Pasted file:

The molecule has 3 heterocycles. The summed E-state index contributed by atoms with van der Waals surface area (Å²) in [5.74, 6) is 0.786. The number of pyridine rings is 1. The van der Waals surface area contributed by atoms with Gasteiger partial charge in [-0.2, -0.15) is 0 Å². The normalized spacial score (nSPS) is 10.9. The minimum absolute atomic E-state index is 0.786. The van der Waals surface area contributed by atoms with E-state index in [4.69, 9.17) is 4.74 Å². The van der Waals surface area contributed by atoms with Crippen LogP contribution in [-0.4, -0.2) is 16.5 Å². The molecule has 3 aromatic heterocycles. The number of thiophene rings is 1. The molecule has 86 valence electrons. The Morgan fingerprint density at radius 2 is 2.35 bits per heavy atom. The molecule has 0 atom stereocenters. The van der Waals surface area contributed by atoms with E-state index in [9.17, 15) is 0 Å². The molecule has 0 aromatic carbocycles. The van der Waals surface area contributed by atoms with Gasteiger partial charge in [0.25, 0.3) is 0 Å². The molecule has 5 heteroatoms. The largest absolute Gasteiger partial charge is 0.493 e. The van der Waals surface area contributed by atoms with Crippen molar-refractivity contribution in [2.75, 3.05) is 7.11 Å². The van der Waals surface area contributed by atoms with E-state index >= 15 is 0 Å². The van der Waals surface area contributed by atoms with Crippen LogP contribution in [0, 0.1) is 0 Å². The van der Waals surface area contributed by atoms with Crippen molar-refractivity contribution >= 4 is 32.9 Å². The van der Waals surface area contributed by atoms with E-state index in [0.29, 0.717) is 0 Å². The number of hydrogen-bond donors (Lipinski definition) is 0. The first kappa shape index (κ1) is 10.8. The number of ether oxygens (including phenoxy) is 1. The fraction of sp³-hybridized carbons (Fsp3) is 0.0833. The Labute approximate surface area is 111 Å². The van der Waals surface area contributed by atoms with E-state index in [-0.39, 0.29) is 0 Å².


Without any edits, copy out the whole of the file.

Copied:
The molecule has 3 heterocycles. The summed E-state index contributed by atoms with van der Waals surface area (Å²) in [5.74, 6) is 0.786. The number of pyridine rings is 1. The van der Waals surface area contributed by atoms with Gasteiger partial charge in [-0.2, -0.15) is 0 Å². The normalized spacial score (nSPS) is 10.9. The minimum absolute atomic E-state index is 0.786. The van der Waals surface area contributed by atoms with E-state index in [4.69, 9.17) is 4.74 Å². The van der Waals surface area contributed by atoms with Crippen LogP contribution in [-0.4, -0.2) is 16.5 Å². The molecule has 3 aromatic heterocycles. The number of thiophene rings is 1. The molecule has 86 valence electrons. The Morgan fingerprint density at radius 2 is 2.35 bits per heavy atom. The molecule has 0 atom stereocenters. The van der Waals surface area contributed by atoms with E-state index in [9.17, 15) is 0 Å². The molecule has 0 aromatic carbocycles. The van der Waals surface area contributed by atoms with Gasteiger partial charge in [0.25, 0.3) is 0 Å². The molecule has 5 heteroatoms. The largest absolute Gasteiger partial charge is 0.493 e. The van der Waals surface area contributed by atoms with Crippen molar-refractivity contribution in [2.75, 3.05) is 7.11 Å². The van der Waals surface area contributed by atoms with E-state index >= 15 is 0 Å². The van der Waals surface area contributed by atoms with Crippen LogP contribution in [0, 0.1) is 0 Å². The van der Waals surface area contributed by atoms with Crippen molar-refractivity contribution >= 4 is 32.9 Å². The van der Waals surface area contributed by atoms with E-state index in [0.29, 0.717) is 0 Å². The number of hydrogen-bond donors (Lipinski definition) is 0. The first kappa shape index (κ1) is 10.8. The number of ether oxygens (including phenoxy) is 1. The fraction of sp³-hybridized carbons (Fsp3) is 0.0833. The Labute approximate surface area is 111 Å². The van der Waals surface area contributed by atoms with E-state index in [-0.39, 0.29) is 0 Å².